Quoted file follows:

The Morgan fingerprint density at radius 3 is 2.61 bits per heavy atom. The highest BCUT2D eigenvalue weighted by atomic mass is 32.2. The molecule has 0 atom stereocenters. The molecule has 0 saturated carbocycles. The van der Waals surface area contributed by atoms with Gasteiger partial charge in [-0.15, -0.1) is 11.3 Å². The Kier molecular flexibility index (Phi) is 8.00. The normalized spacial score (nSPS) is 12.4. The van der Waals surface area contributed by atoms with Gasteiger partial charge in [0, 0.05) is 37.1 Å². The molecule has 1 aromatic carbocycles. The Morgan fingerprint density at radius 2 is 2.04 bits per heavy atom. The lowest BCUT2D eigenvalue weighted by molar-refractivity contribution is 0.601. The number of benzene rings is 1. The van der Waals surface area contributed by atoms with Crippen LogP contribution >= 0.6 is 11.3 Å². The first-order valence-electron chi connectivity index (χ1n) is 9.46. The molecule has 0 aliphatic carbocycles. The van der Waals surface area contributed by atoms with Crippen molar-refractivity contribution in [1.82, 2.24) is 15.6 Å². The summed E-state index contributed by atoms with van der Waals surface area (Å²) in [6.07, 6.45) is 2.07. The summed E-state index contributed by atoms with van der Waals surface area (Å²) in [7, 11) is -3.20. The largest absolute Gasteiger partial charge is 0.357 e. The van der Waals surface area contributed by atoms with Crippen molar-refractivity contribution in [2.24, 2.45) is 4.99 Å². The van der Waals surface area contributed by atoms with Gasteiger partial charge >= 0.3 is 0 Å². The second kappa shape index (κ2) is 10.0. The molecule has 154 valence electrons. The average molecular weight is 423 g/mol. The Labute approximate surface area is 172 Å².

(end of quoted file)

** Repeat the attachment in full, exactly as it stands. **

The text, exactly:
The Morgan fingerprint density at radius 3 is 2.61 bits per heavy atom. The highest BCUT2D eigenvalue weighted by atomic mass is 32.2. The molecule has 0 atom stereocenters. The molecule has 0 saturated carbocycles. The van der Waals surface area contributed by atoms with Gasteiger partial charge in [-0.15, -0.1) is 11.3 Å². The Kier molecular flexibility index (Phi) is 8.00. The normalized spacial score (nSPS) is 12.4. The van der Waals surface area contributed by atoms with Gasteiger partial charge in [0, 0.05) is 37.1 Å². The molecule has 1 aromatic carbocycles. The Morgan fingerprint density at radius 2 is 2.04 bits per heavy atom. The lowest BCUT2D eigenvalue weighted by molar-refractivity contribution is 0.601. The number of benzene rings is 1. The van der Waals surface area contributed by atoms with Crippen LogP contribution >= 0.6 is 11.3 Å². The first-order valence-electron chi connectivity index (χ1n) is 9.46. The molecule has 0 aliphatic carbocycles. The van der Waals surface area contributed by atoms with Crippen molar-refractivity contribution in [1.82, 2.24) is 15.6 Å². The summed E-state index contributed by atoms with van der Waals surface area (Å²) in [6.07, 6.45) is 2.07. The summed E-state index contributed by atoms with van der Waals surface area (Å²) in [7, 11) is -3.20. The largest absolute Gasteiger partial charge is 0.357 e. The van der Waals surface area contributed by atoms with Crippen molar-refractivity contribution in [2.24, 2.45) is 4.99 Å². The van der Waals surface area contributed by atoms with Gasteiger partial charge >= 0.3 is 0 Å². The second kappa shape index (κ2) is 10.0. The molecule has 154 valence electrons. The average molecular weight is 423 g/mol. The Labute approximate surface area is 172 Å².